6.  Neglecting Yourself

It’s so easy for family caregivers to function in crisis mode and to sacrifice their own personal health in order to take care of a family member’s health emergencies.  Since dementia is a progressive disease, family caregivers need to prepare themselves for the long-haul, and this includes caring at a maintainable pace and not burning themselves out.  If you are caring for a loved one with dementia, and you find yourself routinely exhausted, overwhelmed by the thought of care-giving for your loved one, or regularly engaging in power struggles and arguments with them, it’s probably a sign that you need to take care of yourself.

It’s important for family caregivers to take care of their own mental and physical well-being.  When a caregiver ends up with a health crisis, more often than not, the care receiver can no longer stay at home.  Don’t hesitate to seek assistance from other family members and friends.  If needed, draw on additional resources available through the county or state, and call on the assistance of outside agencies if needed.

7.  Being Insulted

Depending on the part of the brain affected by the disease, some people with dementia lack their social filters.  Grandpa may say hurtful things that he doesn’t really mean or would never have said before his dementia.  This can be as simple as comments about weight or wanting you to leave him alone, or it can be more painful, with profanity-laden insults or virulent verbal attacks.  It’s important not to take these comments personally and to remember that they are not coming from the father you’ve known and loved your whole life.  They are coming from the disease.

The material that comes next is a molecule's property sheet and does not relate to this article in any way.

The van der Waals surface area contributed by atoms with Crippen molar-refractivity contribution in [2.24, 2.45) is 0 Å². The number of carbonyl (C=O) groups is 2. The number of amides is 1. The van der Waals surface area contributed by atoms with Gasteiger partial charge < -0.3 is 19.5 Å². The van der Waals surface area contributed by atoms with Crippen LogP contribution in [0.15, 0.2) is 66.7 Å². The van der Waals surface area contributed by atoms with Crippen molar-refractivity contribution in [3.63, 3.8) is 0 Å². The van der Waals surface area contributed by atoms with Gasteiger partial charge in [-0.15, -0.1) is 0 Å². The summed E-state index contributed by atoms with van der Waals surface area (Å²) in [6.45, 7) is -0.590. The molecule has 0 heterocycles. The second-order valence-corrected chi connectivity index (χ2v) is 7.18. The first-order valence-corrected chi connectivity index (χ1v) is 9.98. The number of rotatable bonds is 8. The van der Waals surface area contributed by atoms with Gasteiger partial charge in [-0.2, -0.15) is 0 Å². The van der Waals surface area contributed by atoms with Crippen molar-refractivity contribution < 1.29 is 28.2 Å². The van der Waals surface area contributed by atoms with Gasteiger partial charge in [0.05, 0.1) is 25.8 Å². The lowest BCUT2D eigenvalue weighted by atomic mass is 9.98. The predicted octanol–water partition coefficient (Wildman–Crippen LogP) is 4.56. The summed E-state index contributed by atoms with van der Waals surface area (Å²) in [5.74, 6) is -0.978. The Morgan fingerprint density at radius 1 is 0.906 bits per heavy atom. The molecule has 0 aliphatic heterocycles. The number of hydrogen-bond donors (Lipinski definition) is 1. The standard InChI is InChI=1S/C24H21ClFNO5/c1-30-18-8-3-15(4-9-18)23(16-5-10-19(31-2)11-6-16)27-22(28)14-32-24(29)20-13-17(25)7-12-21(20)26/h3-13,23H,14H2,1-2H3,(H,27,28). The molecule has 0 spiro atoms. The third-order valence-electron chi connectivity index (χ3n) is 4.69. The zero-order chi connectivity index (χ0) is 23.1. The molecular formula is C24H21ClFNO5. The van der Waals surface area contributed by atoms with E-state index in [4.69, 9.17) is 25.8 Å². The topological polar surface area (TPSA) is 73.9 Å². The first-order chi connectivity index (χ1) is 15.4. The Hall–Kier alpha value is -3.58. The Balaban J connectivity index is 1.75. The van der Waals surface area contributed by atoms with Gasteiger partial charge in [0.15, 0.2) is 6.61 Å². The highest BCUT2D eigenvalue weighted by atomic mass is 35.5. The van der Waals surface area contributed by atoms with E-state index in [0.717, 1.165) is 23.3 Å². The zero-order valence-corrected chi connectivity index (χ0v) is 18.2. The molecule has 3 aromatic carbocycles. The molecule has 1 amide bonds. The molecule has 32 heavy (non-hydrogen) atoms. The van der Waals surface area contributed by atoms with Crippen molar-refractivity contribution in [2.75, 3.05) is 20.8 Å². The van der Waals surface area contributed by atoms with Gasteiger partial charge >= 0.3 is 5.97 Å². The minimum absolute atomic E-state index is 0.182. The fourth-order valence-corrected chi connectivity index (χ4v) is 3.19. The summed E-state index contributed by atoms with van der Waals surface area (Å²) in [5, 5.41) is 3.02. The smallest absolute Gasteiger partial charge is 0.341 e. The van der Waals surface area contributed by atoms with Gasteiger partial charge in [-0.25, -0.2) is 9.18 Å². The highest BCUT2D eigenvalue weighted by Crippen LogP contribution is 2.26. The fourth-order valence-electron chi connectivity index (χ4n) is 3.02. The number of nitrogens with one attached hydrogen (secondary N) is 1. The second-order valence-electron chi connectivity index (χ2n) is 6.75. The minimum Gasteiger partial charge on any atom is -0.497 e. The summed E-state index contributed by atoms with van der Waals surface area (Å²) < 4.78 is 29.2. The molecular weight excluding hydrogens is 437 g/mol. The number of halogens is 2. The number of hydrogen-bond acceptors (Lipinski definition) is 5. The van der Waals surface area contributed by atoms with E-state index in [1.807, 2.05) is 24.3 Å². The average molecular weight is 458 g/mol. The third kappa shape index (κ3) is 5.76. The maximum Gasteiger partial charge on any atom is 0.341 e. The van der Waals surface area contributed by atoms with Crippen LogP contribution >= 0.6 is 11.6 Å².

Remember that managing the care of someone with memory loss is a constant process of trying different interventions until an effective intervention is found.  Assessment and re-assessment are par for the course.

Be sure to check out our primers on the 8 Things You Need to Know About Dementia and Alzheimer’s, 6 Tips for Working with People with Dementia and Alzheimer’s, and 12 Tips on How to Get Someone with Dementia to Eat.

Read caregiver Jody’s personal journey of facing her own mother’s dementia diagnosis for additional insight.

If you’ve been caring for a loved one with memory loss, we’d love to hear your tips.  Please comment below.

Julie Ellingson, LSW

January 12, 2012